vice begins On the other hand Houmas House,
also called "The Sugar Palace," is
other places, an eye popping example of how a
would successful plantation owner lived
can provide and flaunted his wealth. The house
interaction and furnishings are magnificent
)r frustrating and the grounds have been turned
e as was my into something quite spectacular for
southeast today's visitors.
As our trip continues, with
erlooking the furthest destination being
only Yellowstone National Park, I will
WEDNESDAy MAY 16, 2012
After 2 weeks on the road, we finally made it to Baton
Rouge. In a couple of days the required family and friend
visits wil be done and we can pick up our speed. Today
we drove up on the levee between New Orleans and
aton Rouge. On one slde was the water on the other
endless views of sugarcane. Except for the thu boats on
the Mississippi it could have been south Florida.
report on places seen and things done that might
be enjoyable or bring back memories of past trips.
Reports will also be made of specific locations I
found particularly interesting.
Our trip is being made in a small SUV. We will
be stopping at campgrounds, cabins, motels of all
types and even some five-star hotels. Perhaps an
overnight in the car will even be necessary.
Watch for the next installment in this series.
JUNE 7. 2012
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Janet Cardulla, David Green and Amelia Eich.
SCC Woman's Club supplies monetary
Janet Cardulla, GFWC Sun City Center Woman's Club president
(2010-12) presented a check for $400 to the SCC Beautification Com-
mittee president, David Green, and property manager Amelia Eich of LE
Wilson Associates. The donation will help to defray the costs of main-
taining the S.R. 674 median. In addition, the GFWC Woman's Club, at
their April and May general meetings, donated the proceeds from their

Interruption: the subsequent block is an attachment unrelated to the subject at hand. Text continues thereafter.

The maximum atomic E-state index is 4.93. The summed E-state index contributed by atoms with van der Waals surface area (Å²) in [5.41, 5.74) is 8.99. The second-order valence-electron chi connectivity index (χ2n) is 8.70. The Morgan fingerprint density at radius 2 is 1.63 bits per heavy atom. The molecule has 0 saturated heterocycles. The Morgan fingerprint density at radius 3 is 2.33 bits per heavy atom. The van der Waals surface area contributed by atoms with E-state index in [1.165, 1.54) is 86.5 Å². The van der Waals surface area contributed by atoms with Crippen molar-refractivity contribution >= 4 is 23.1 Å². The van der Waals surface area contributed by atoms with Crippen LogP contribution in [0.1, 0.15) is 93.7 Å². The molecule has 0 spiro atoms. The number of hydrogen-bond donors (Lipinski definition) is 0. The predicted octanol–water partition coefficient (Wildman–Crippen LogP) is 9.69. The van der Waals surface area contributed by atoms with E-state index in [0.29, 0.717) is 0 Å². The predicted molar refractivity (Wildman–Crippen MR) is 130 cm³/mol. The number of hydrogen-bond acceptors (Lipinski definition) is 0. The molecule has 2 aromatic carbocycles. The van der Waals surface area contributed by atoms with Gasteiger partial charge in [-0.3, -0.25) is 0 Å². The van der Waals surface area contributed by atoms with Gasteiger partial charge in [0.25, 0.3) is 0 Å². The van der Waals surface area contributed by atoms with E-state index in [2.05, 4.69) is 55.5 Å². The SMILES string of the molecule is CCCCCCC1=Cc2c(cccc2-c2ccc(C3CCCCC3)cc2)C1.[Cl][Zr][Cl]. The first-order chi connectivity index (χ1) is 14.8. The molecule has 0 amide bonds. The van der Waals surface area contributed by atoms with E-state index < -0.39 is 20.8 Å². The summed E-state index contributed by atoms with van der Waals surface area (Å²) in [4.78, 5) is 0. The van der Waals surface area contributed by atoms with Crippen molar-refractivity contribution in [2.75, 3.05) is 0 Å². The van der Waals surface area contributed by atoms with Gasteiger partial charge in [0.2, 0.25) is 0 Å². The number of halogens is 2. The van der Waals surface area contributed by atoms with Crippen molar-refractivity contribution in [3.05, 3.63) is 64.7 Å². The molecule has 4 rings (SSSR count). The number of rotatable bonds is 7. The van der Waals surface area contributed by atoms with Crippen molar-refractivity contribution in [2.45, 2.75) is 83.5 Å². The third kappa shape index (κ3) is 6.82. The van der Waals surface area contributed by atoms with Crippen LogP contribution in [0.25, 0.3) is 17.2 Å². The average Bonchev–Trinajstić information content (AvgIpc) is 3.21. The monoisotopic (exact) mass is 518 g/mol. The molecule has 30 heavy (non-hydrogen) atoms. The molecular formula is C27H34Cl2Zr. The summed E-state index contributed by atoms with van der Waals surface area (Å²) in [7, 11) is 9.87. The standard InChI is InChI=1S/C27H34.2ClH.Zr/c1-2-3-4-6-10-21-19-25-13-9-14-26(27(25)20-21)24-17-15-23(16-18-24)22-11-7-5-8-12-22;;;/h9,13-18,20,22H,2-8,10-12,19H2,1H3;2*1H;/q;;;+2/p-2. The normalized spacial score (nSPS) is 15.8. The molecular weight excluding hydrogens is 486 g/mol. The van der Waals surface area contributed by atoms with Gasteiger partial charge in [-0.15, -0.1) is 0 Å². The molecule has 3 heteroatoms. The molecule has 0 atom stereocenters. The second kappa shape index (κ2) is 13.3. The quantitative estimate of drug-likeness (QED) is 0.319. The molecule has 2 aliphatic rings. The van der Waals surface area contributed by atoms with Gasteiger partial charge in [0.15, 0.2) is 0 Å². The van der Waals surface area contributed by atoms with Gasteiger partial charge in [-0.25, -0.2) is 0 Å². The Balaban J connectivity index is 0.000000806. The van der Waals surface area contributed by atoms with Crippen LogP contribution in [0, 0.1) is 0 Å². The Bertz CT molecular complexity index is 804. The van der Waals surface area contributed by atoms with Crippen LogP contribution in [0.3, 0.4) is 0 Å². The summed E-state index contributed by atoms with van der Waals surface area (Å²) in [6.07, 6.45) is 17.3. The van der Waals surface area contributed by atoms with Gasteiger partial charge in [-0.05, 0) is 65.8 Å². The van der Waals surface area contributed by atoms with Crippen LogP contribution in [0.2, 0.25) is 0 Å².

2011-12 fundraisers to SCC volunteer agencies and area charities includ-
ing: SCC Library, $723 for the annual Wall Street Journal subscription
and purchase of large print books; SCC Emergency Squad, $500; SCC
Samaritan Services Ride, $300; SCC Guardianship Foundation, $300;
SCC Patriot's Club, $150; SCC Mental Health Coalition, $150, Mary
Martha House, $500 and CARE Animal Rescue, $300.
2305 College Ave. E Ruskin, FL I ,i- .:1 :, I:_S E It 2-l::E
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Keller Williams Realty reaches #1 in Tampa Bay
through community-focused culture
To celebrate and recognize the agents for what they consistently do
within the community, Keller Williams Realty closed their offices and
rolled up their sleeves on May 10, in honor of a national initiative called
RED Day (Renew, Energize and Donate). This day is dedicated to cel-
ebrating Keller Williams Realty's year round commitment to improving
our local communities.
Each office devoted their time to renewing, improving and donating to
local organizations in the neighborhoods in which they are located.
In Apollo Beach, the agents provided extensive site renovation work
for a brand new organization called FAVE Boating Expeditions, a coun-
seling and support center for Veterans who suffer from loss and are re-
turning from deployment.
South Shore Senior Singles announce
The South Shore Senior Singles, a ministry of the Sun City Center United
Methodist Church, has announced its June activities. Reservations must be
called in to Mary Jo at (813) 383-7535, or Patti at (813) 634-7171. Reser-
vations and cancellations are required for all events.
Game Night Saturday, June 9 7 to 9 p.m. Call for address and other
Alpha House, Apollo Beach Saturday, June 16 5 to 8 p.m. Dining and
dancing with Thor Stevens for entertainment.
Dance Practice and Line Dance Lessons in Sun City Center Friday, June
15 7 to 9 p.m. Get ready for dancing at the Alpha House. Call for reserva-
tion and location.
Trip to MOSI (Museum of Science and Industry) in Tampa Saturday,
June 23. See the mummy exhibit. Reservations and payment must be made
by Monday, June 11. Cost is $15 for the 10 a.m. tour, plus your cost of food